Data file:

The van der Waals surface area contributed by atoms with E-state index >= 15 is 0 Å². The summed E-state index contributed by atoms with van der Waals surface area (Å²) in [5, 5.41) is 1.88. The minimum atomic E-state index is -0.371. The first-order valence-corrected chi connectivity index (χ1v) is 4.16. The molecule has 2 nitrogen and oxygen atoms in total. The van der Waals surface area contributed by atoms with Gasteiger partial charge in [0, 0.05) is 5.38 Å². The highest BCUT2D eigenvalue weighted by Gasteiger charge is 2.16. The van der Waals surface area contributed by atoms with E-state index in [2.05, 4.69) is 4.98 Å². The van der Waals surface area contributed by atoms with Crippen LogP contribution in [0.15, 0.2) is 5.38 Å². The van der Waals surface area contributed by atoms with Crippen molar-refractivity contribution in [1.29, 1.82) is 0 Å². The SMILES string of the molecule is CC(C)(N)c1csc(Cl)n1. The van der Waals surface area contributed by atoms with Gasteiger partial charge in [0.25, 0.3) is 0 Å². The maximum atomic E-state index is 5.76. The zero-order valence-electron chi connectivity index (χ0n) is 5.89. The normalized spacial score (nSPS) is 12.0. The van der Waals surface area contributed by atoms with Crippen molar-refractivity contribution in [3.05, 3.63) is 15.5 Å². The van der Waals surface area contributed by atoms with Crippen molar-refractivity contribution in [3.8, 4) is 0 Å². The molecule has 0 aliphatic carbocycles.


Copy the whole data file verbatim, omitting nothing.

The van der Waals surface area contributed by atoms with E-state index >= 15 is 0 Å². The summed E-state index contributed by atoms with van der Waals surface area (Å²) in [5, 5.41) is 1.88. The minimum atomic E-state index is -0.371. The first-order valence-corrected chi connectivity index (χ1v) is 4.16. The molecule has 2 nitrogen and oxygen atoms in total. The van der Waals surface area contributed by atoms with Gasteiger partial charge in [0, 0.05) is 5.38 Å². The highest BCUT2D eigenvalue weighted by Gasteiger charge is 2.16. The van der Waals surface area contributed by atoms with E-state index in [2.05, 4.69) is 4.98 Å². The van der Waals surface area contributed by atoms with Crippen LogP contribution in [0.15, 0.2) is 5.38 Å². The van der Waals surface area contributed by atoms with Crippen molar-refractivity contribution in [1.29, 1.82) is 0 Å². The SMILES string of the molecule is CC(C)(N)c1csc(Cl)n1. The van der Waals surface area contributed by atoms with Gasteiger partial charge in [0.25, 0.3) is 0 Å². The maximum atomic E-state index is 5.76. The zero-order valence-electron chi connectivity index (χ0n) is 5.89. The normalized spacial score (nSPS) is 12.0. The van der Waals surface area contributed by atoms with Crippen molar-refractivity contribution in [3.05, 3.63) is 15.5 Å². The van der Waals surface area contributed by atoms with Crippen molar-refractivity contribution in [3.8, 4) is 0 Å². The molecule has 0 aliphatic carbocycles.